SIIA’s Government Affairs Council met to identify the organization’s policy priorities for 2014.  Following the meeting, which took place Wednesday, SIIA announced that it will continue to take a leadership role in promoting the economic and social value of data-driven innovation, and to advocate for policies that enable innovation, rather than creating broad restrictions on the collection and use of data. SIIA also said that a top legislative priority in the year ahead will be enactment of patent litigation reform and legislative measures that assure that digital content providers can control the distribution of their products and services.

As the primary trade association representing software companies and digital content publishers, SIIA actively supports public policies – at the state, national and international level – that create a landscape that encourages innovation, strengthens the U.S. economy by supporting job-creating tech companies, advance the use of technology to improve education, assure effective intellectual property protections, and more.  While promoting the value of data and advancing intellectual property protections sit at the top of SIIA 2014 agenda, the group will focus its efforts in the following critical priorities, including:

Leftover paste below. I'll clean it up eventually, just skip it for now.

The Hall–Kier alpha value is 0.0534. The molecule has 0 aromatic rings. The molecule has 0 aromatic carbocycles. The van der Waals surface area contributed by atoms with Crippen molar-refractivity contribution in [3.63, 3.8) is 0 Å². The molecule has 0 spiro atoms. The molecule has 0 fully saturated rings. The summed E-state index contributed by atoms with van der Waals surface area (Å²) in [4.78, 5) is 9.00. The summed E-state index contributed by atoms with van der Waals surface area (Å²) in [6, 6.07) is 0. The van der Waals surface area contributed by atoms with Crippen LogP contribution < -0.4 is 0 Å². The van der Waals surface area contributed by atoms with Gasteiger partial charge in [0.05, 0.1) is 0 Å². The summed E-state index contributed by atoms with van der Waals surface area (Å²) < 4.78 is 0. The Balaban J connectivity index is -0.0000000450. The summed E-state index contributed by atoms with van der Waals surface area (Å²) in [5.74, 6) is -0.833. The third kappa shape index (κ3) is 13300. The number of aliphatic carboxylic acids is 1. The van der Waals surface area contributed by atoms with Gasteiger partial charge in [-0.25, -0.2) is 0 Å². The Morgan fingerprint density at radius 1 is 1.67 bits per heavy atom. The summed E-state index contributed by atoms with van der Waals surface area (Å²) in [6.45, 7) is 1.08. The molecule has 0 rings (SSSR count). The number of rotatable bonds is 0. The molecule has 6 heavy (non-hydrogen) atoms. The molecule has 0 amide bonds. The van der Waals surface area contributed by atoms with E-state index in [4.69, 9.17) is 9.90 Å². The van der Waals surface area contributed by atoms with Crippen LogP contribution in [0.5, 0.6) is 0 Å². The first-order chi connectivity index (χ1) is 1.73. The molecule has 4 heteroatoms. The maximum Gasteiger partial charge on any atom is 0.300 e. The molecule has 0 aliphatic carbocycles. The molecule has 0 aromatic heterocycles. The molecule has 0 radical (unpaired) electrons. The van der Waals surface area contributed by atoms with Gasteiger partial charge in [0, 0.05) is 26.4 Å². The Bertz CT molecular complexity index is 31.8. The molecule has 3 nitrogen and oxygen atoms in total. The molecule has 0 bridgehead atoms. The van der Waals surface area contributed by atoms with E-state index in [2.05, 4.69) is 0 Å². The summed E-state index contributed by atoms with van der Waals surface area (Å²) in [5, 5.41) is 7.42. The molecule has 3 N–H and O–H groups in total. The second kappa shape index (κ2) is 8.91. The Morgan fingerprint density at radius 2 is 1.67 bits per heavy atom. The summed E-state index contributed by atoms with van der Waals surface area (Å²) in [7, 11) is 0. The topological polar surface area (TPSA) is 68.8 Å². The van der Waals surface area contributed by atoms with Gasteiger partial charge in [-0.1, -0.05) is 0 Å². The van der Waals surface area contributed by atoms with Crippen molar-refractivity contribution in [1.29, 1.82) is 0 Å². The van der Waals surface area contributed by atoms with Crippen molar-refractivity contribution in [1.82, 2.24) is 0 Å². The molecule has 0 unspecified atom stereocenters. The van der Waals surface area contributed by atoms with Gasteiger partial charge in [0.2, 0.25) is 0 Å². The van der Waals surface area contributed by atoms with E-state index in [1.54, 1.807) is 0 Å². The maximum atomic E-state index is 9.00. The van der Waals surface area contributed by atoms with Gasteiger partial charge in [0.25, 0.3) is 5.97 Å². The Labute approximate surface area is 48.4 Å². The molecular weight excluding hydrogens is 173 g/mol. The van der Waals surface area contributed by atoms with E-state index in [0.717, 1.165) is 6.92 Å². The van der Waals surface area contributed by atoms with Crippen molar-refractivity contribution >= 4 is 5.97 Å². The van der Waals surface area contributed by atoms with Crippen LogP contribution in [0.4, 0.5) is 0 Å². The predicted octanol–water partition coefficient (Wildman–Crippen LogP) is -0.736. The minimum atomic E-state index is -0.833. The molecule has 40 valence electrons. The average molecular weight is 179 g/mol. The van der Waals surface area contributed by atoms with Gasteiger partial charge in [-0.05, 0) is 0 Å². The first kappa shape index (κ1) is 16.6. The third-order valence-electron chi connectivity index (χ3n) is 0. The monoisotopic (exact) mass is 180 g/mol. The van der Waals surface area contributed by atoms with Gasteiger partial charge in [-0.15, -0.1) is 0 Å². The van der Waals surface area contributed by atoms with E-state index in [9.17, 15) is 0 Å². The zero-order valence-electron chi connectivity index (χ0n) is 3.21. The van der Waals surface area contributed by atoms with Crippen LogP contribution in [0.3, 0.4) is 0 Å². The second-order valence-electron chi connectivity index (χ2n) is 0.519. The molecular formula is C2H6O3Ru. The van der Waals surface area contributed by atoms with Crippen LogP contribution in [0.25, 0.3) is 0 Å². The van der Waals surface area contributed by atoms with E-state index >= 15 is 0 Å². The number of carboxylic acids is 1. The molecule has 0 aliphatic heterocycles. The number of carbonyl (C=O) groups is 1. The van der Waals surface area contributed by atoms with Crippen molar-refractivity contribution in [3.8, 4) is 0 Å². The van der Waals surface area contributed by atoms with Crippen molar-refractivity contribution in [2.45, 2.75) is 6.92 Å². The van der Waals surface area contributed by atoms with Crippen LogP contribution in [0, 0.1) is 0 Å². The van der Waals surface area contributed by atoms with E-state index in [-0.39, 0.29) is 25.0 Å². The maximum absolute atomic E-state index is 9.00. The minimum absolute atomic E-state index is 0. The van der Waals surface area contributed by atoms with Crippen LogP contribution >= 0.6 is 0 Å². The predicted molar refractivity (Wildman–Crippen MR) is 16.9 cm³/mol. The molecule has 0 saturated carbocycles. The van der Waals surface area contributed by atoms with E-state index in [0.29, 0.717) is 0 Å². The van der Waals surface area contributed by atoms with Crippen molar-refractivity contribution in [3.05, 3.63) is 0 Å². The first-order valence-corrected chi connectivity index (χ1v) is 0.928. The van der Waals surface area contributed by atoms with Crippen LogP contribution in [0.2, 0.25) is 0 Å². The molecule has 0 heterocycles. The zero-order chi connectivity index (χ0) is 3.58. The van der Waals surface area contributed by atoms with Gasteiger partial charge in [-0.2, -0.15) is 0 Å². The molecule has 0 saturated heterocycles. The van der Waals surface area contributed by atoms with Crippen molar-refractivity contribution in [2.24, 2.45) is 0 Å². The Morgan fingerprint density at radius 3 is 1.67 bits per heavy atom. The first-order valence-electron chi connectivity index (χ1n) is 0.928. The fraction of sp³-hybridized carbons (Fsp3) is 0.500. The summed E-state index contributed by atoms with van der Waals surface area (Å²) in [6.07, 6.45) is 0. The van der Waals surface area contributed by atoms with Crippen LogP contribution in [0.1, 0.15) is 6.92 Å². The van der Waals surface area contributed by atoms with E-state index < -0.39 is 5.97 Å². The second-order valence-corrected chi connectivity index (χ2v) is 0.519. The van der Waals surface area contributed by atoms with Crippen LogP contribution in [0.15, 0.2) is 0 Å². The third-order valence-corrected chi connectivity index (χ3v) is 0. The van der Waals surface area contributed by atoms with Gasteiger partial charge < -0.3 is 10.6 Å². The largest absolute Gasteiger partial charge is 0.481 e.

• Patent Reform. SIIA members use patents to protect their products and services, which improves the global competitiveness of our nation.  At the same time, SIIA members increasingly face frivolous and harassing patent infringement suits from Patent Assertion Entities (PAEs) that are diverting resources away from innovation. PAEs exploit flaws in both the patent system and litigation practices and exploit them to their advantage and the disadvantage of the innovative industries, their customers and the public.   It is essential that Congress promptly pass legislation that effectively addresses patent litigation abuse without harming the patent protections that spur innovation.  It is our hope that Congress will act quickly to take strong and effective steps to control abusive patent litigation, as we work to ensure our nation’s patent system continues to spur innovation and economic growth.
  • ECPA Reform. SIIA supports reforming the Electronic Communications Policy Act (ECPA) to create a warrant requirement for all electronic data and communications stored remotely.
  • International Data Flows. SIIA will aggressively promote policies worldwide that facilitate international data flows, ensure transatlantic data continues to flow smoothly, promote greater respect for intellectual property rights, and defend multi-stakeholder Internet Governance.